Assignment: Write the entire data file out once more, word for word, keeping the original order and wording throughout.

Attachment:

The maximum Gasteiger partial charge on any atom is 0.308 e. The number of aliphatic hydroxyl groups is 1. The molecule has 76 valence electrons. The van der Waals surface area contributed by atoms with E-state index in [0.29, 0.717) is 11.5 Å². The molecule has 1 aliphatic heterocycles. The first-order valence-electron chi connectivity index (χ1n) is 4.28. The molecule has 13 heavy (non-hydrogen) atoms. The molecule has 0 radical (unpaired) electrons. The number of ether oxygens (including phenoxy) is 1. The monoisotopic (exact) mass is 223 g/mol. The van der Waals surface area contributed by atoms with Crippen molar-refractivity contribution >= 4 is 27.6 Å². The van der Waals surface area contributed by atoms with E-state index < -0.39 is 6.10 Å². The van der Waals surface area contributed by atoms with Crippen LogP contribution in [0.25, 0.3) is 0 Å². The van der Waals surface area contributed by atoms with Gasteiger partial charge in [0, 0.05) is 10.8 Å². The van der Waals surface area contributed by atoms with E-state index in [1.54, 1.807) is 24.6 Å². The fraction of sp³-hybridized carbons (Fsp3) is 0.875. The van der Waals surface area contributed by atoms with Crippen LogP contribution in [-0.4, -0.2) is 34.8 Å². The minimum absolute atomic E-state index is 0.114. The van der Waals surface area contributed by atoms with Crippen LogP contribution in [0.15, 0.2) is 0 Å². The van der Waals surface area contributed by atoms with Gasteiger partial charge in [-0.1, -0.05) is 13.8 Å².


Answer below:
The maximum Gasteiger partial charge on any atom is 0.308 e. The number of aliphatic hydroxyl groups is 1. The molecule has 76 valence electrons. The van der Waals surface area contributed by atoms with E-state index in [0.29, 0.717) is 11.5 Å². The molecule has 1 aliphatic heterocycles. The first-order valence-electron chi connectivity index (χ1n) is 4.28. The molecule has 13 heavy (non-hydrogen) atoms. The molecule has 0 radical (unpaired) electrons. The number of ether oxygens (including phenoxy) is 1. The monoisotopic (exact) mass is 223 g/mol. The van der Waals surface area contributed by atoms with Crippen molar-refractivity contribution >= 4 is 27.6 Å². The van der Waals surface area contributed by atoms with E-state index < -0.39 is 6.10 Å². The van der Waals surface area contributed by atoms with Crippen LogP contribution in [0.25, 0.3) is 0 Å². The van der Waals surface area contributed by atoms with Gasteiger partial charge in [0, 0.05) is 10.8 Å². The van der Waals surface area contributed by atoms with E-state index in [1.54, 1.807) is 24.6 Å². The fraction of sp³-hybridized carbons (Fsp3) is 0.875. The van der Waals surface area contributed by atoms with Crippen LogP contribution in [-0.4, -0.2) is 34.8 Å². The minimum absolute atomic E-state index is 0.114. The van der Waals surface area contributed by atoms with Crippen LogP contribution in [0.15, 0.2) is 0 Å². The van der Waals surface area contributed by atoms with Gasteiger partial charge in [-0.1, -0.05) is 13.8 Å².